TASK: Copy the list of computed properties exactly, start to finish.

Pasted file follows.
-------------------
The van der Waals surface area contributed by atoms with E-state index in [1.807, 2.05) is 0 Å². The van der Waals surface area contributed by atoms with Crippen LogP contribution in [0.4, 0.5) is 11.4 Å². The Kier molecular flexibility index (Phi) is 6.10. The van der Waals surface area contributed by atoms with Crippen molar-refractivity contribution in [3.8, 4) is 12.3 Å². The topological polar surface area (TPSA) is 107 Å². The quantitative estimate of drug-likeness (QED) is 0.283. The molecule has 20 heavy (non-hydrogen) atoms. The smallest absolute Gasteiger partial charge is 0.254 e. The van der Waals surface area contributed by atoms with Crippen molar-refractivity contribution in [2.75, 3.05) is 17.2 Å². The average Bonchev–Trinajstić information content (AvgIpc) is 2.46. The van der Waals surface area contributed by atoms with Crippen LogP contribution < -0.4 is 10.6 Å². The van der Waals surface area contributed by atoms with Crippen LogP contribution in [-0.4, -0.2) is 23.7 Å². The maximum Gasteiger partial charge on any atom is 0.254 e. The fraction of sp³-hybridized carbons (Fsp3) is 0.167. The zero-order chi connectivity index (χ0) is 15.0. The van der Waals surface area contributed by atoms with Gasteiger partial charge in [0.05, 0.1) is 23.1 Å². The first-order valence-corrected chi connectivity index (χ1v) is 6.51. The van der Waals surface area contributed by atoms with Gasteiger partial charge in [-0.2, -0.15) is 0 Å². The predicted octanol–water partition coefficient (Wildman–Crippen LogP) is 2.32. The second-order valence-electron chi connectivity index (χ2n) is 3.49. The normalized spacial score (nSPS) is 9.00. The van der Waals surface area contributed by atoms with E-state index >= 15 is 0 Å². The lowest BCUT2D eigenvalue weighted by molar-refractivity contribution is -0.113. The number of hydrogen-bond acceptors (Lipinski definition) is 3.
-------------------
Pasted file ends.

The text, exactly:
The van der Waals surface area contributed by atoms with E-state index in [1.807, 2.05) is 0 Å². The van der Waals surface area contributed by atoms with Crippen LogP contribution in [0.4, 0.5) is 11.4 Å². The Kier molecular flexibility index (Phi) is 6.10. The van der Waals surface area contributed by atoms with Crippen molar-refractivity contribution in [3.8, 4) is 12.3 Å². The topological polar surface area (TPSA) is 107 Å². The quantitative estimate of drug-likeness (QED) is 0.283. The molecule has 20 heavy (non-hydrogen) atoms. The smallest absolute Gasteiger partial charge is 0.254 e. The van der Waals surface area contributed by atoms with Crippen molar-refractivity contribution in [2.75, 3.05) is 17.2 Å². The average Bonchev–Trinajstić information content (AvgIpc) is 2.46. The van der Waals surface area contributed by atoms with Crippen LogP contribution < -0.4 is 10.6 Å². The van der Waals surface area contributed by atoms with Crippen LogP contribution in [-0.4, -0.2) is 23.7 Å². The maximum Gasteiger partial charge on any atom is 0.254 e. The fraction of sp³-hybridized carbons (Fsp3) is 0.167. The zero-order chi connectivity index (χ0) is 15.0. The van der Waals surface area contributed by atoms with Gasteiger partial charge in [0.05, 0.1) is 23.1 Å². The first-order valence-corrected chi connectivity index (χ1v) is 6.51. The van der Waals surface area contributed by atoms with Gasteiger partial charge in [-0.2, -0.15) is 0 Å². The predicted octanol–water partition coefficient (Wildman–Crippen LogP) is 2.32. The second-order valence-electron chi connectivity index (χ2n) is 3.49. The normalized spacial score (nSPS) is 9.00. The van der Waals surface area contributed by atoms with E-state index >= 15 is 0 Å². The lowest BCUT2D eigenvalue weighted by molar-refractivity contribution is -0.113. The number of hydrogen-bond acceptors (Lipinski definition) is 3.